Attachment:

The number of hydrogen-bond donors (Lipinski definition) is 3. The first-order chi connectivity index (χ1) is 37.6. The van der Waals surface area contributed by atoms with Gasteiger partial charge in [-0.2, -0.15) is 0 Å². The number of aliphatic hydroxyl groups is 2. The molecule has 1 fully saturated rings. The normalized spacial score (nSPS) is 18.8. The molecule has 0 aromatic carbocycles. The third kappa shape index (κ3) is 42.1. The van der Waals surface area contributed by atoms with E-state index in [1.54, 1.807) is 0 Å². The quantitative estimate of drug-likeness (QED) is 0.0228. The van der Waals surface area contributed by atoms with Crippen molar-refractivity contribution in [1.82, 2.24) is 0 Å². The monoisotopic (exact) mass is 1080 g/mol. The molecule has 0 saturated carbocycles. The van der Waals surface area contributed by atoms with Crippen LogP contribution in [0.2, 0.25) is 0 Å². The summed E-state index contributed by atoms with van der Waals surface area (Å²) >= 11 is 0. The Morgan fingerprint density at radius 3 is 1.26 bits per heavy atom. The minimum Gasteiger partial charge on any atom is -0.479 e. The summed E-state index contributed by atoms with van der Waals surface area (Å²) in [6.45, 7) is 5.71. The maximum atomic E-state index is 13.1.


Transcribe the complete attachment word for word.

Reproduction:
The number of hydrogen-bond donors (Lipinski definition) is 3. The first-order chi connectivity index (χ1) is 37.6. The van der Waals surface area contributed by atoms with Gasteiger partial charge in [-0.2, -0.15) is 0 Å². The number of aliphatic hydroxyl groups is 2. The molecule has 1 fully saturated rings. The normalized spacial score (nSPS) is 18.8. The molecule has 0 aromatic carbocycles. The third kappa shape index (κ3) is 42.1. The van der Waals surface area contributed by atoms with E-state index in [1.54, 1.807) is 0 Å². The quantitative estimate of drug-likeness (QED) is 0.0228. The van der Waals surface area contributed by atoms with Crippen molar-refractivity contribution in [1.82, 2.24) is 0 Å². The monoisotopic (exact) mass is 1080 g/mol. The molecule has 0 saturated carbocycles. The van der Waals surface area contributed by atoms with Crippen LogP contribution in [0.2, 0.25) is 0 Å². The summed E-state index contributed by atoms with van der Waals surface area (Å²) >= 11 is 0. The Morgan fingerprint density at radius 3 is 1.26 bits per heavy atom. The minimum Gasteiger partial charge on any atom is -0.479 e. The summed E-state index contributed by atoms with van der Waals surface area (Å²) in [6.45, 7) is 5.71. The maximum atomic E-state index is 13.1.